In the document, Atos claimed it had an “extensive” network of 16 NHS trusts, two private hospital chains and four physiotherapy providers ready to provide sites for assessments. But nearly a year after it was awarded the contract it has emerged that 12 of the trusts and both the private healthcare providers have dropped out, leaving Atos with just four NHS and four physiotherapy providers. Many of the NHS trusts named in the tender have also said that they did not, as Atos had claimed, “contractually agree to providing accommodation”.
    The disparity has come to light as the DWP begins to roll out assessments for PIP, which replaces the working-age disability living allowance, across the country.
    Atos insisted there were “absolutely no misrepresentations made to DWP throughout the year-long procurement process”. It said the government “fully appreciated” that formal agreements with subcontractors could not be in place at the time of the submission of the tender “but that trusts should be named in the tender in any event”.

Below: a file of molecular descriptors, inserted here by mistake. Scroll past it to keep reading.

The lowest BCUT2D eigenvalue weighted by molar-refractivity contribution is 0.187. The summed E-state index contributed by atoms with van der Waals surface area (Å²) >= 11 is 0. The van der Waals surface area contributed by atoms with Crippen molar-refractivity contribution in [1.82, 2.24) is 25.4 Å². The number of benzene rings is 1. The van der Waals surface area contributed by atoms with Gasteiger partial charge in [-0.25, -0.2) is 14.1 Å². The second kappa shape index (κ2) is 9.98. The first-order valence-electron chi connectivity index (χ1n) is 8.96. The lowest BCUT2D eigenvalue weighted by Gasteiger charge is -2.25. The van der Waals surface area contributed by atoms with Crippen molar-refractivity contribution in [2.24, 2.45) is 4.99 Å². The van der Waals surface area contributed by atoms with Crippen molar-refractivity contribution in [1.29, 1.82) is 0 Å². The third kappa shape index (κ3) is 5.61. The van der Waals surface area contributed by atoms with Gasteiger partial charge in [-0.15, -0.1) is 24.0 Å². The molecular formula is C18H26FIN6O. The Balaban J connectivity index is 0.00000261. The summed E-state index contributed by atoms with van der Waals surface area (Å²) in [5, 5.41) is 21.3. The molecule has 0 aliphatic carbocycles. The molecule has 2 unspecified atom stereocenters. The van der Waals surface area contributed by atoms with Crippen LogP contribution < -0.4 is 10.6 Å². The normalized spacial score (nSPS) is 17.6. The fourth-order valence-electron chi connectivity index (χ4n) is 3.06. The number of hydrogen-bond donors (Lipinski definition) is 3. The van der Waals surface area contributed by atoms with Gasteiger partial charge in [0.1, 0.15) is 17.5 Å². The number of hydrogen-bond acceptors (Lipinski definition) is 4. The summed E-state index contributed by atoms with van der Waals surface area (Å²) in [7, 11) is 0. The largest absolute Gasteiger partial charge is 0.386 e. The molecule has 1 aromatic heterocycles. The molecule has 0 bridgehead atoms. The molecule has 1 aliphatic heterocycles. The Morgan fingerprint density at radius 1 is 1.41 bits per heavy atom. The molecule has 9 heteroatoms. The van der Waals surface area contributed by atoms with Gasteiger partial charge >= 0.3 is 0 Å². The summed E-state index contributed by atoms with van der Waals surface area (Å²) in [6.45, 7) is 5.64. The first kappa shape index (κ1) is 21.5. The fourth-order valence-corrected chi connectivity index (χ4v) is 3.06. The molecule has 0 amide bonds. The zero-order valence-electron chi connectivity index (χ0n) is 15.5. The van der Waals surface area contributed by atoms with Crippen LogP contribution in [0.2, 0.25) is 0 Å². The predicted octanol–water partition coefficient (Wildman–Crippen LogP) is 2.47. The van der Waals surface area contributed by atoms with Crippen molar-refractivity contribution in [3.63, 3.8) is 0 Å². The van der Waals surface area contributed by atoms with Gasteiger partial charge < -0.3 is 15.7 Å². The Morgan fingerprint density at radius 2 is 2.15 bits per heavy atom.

But peers will want to know why the government was in such a hurry to rush through its changes that it was prepared to accept incomplete tenders based only on “initial exploratory discussions” which, it seems, bear no relationship to reality.


    Stairs in their eyes
    NEWS reaches the Eye of yet another bungled medical assessment by Atos, which compounded the problems faced by one of its disabled clients. Gareth Brumby gave up his job as an assistant in a hospital operations department because of worsening ankylosing spondylitis, a painful and chronic arthritis affecting parts of the spine and connecting muscles and ligaments. He also suffers from osteoarthritis and recurrent Kohler’s disease, affecting the bones in the feet.